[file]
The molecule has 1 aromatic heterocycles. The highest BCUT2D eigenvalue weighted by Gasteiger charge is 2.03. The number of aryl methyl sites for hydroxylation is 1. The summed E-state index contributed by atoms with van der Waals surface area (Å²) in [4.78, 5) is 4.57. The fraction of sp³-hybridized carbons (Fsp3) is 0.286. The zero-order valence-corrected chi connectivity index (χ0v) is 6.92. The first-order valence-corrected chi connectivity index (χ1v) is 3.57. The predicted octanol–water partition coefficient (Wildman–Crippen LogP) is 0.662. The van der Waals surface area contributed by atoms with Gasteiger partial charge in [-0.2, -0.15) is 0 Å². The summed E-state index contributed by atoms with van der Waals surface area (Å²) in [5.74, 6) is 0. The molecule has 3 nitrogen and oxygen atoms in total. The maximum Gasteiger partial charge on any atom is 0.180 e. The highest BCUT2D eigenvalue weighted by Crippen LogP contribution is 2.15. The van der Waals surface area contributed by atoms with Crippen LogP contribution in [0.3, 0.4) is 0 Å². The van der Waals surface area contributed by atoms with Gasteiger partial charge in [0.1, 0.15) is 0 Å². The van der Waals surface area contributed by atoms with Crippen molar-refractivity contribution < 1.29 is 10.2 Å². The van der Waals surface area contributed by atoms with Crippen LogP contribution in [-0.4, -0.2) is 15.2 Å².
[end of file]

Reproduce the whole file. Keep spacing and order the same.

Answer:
The molecule has 1 aromatic heterocycles. The highest BCUT2D eigenvalue weighted by Gasteiger charge is 2.03. The number of aryl methyl sites for hydroxylation is 1. The summed E-state index contributed by atoms with van der Waals surface area (Å²) in [4.78, 5) is 4.57. The fraction of sp³-hybridized carbons (Fsp3) is 0.286. The zero-order valence-corrected chi connectivity index (χ0v) is 6.92. The first-order valence-corrected chi connectivity index (χ1v) is 3.57. The predicted octanol–water partition coefficient (Wildman–Crippen LogP) is 0.662. The van der Waals surface area contributed by atoms with Gasteiger partial charge in [-0.2, -0.15) is 0 Å². The summed E-state index contributed by atoms with van der Waals surface area (Å²) in [5.74, 6) is 0. The molecule has 3 nitrogen and oxygen atoms in total. The maximum Gasteiger partial charge on any atom is 0.180 e. The highest BCUT2D eigenvalue weighted by Crippen LogP contribution is 2.15. The van der Waals surface area contributed by atoms with Crippen LogP contribution in [0.3, 0.4) is 0 Å². The van der Waals surface area contributed by atoms with Gasteiger partial charge in [0.1, 0.15) is 0 Å². The van der Waals surface area contributed by atoms with Crippen molar-refractivity contribution < 1.29 is 10.2 Å². The van der Waals surface area contributed by atoms with Crippen LogP contribution in [-0.4, -0.2) is 15.2 Å².